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Background: Metagenomic sequencing is frequently claimed to have the potential to revolutionise microbiology through rapid species identification and antimicrobial resistance (AMR) prediction. We assess progress towards this.Methods: We perform a systematic review and meta-analysis of all published literature on culture-independent metagenomic sequencing for pathogen-agnostic infectious disease diagnostics to August 12, 2020. Methodologic bias and applicability were assessed using QUADAS-2. (PROSPERO CRD42020163777)Results: A total of 2023 clinical samples from 13/21 eligible diagnostic test accuracy studies were included in the meta-analysis. Reference standards were culture, molecular testing, clinical decision or a composite measure. Sensitivity and specificity in the most widely investigated sample types were 90%(78-96%) and 86%(45-98%) for blood, 75%(95%CI, 54-89%) and 96%(72-100%) for CSF, and 84%(79-88%) and 67%(38-87%) for orthopaedic samples respectively. We identified limited use of controls, especially negative controls which were used in only 62%(13/21) studies. AMR prediction and comparison to phenotypic results was undertaken in four studies: categorical agreement was 88%(80%-97%), very major and major error rates were 24%(8-40%) and 5%(0-12%) respectively. Better human DNA depletion methods are required: a median 91%(IQR 82-98%)[range 76-98%] of sequences were classified as human. The median(IQR)[range] time from sample to result was 29(24-94)[4-144] hours. The reported consumables cost per sample ranged from $130-$685.Conclusions: There is scope for improving the quality of reporting in clinical metagenomic studies. Although our results are limited by the heterogeneity displayed, our results reflect a promising outlook for clinical metagenomics. Methodological improvements, and convergence around protocols and best practises may improve performance in future.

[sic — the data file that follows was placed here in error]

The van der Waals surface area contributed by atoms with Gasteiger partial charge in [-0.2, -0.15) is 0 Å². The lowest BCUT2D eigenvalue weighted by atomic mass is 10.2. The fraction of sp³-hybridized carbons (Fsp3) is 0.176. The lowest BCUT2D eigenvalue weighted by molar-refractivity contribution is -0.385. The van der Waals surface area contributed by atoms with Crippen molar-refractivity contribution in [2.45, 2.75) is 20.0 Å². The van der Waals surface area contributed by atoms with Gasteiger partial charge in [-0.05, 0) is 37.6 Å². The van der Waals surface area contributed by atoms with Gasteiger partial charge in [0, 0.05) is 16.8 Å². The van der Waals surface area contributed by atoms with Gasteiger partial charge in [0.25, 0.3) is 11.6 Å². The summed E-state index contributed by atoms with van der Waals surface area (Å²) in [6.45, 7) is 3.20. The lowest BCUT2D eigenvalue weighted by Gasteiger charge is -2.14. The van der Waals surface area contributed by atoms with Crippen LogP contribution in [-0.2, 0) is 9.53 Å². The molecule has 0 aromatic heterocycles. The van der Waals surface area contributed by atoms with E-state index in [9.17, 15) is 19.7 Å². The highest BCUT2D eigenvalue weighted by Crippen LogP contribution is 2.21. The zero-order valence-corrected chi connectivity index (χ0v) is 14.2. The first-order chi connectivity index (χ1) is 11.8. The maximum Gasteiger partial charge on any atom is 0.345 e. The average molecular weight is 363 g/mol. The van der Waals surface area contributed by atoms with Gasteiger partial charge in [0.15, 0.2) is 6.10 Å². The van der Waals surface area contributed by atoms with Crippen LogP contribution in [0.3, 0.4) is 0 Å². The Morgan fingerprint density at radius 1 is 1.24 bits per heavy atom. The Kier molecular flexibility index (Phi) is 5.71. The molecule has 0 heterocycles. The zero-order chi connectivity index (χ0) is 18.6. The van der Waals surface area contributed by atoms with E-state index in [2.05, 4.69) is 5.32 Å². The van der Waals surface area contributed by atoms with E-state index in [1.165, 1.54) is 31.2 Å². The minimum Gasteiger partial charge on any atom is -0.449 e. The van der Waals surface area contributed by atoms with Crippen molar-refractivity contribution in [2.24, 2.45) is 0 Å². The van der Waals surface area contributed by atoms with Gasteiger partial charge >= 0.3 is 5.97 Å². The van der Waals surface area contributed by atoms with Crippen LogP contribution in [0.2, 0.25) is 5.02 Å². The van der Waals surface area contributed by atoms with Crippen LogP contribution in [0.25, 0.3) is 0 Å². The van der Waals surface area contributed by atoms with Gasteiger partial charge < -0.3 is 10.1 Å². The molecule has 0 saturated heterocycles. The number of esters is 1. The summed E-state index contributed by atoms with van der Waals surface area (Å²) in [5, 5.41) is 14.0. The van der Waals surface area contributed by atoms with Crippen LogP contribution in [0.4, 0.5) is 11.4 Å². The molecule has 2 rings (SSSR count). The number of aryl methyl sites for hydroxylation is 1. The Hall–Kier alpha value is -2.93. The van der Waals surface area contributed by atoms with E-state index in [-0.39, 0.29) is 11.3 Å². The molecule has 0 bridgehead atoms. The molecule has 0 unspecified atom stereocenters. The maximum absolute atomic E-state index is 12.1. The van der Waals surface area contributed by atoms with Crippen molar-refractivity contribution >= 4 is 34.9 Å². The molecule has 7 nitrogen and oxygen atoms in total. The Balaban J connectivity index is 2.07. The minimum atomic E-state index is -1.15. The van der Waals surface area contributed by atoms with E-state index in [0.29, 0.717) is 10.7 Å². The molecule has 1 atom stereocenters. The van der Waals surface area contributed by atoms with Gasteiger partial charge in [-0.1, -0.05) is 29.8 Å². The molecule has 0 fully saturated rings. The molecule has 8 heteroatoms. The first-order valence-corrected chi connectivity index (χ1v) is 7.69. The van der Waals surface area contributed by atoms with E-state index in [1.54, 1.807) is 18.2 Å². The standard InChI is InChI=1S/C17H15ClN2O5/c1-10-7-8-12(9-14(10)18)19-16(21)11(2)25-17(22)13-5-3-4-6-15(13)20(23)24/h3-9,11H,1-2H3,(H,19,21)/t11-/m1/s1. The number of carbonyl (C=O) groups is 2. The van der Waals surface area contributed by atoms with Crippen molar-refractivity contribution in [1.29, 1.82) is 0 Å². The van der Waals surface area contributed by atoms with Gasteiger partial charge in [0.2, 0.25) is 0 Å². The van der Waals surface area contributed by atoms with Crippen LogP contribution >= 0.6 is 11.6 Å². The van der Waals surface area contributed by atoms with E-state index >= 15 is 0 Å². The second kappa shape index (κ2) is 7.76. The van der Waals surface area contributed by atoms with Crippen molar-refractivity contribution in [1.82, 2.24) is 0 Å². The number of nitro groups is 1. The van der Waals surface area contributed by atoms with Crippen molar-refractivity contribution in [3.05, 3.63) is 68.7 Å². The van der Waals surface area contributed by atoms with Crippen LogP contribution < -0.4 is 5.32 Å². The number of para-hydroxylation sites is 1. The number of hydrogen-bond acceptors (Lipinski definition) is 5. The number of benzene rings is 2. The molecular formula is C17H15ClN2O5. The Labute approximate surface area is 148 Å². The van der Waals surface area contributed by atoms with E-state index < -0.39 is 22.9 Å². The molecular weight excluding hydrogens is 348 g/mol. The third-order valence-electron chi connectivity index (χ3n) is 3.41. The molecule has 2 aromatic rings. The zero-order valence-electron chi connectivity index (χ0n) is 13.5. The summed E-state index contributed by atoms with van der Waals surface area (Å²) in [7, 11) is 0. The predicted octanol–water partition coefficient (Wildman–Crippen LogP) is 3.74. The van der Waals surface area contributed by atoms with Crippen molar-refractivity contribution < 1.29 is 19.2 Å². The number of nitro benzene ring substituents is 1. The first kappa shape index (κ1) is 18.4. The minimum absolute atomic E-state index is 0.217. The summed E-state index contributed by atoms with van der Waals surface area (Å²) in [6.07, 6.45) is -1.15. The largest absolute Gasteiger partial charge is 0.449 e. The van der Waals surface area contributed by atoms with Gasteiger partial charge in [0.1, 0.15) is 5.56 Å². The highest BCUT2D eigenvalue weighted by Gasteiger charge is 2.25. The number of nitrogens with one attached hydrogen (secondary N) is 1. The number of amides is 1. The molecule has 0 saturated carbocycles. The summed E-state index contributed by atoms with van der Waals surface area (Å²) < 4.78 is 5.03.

Original publication




Journal article


Journal of clinical microbiology

Publication Date



Nuffield Department of Medicine, John Radcliffe Hospital, University of Oxford, Oxford, UK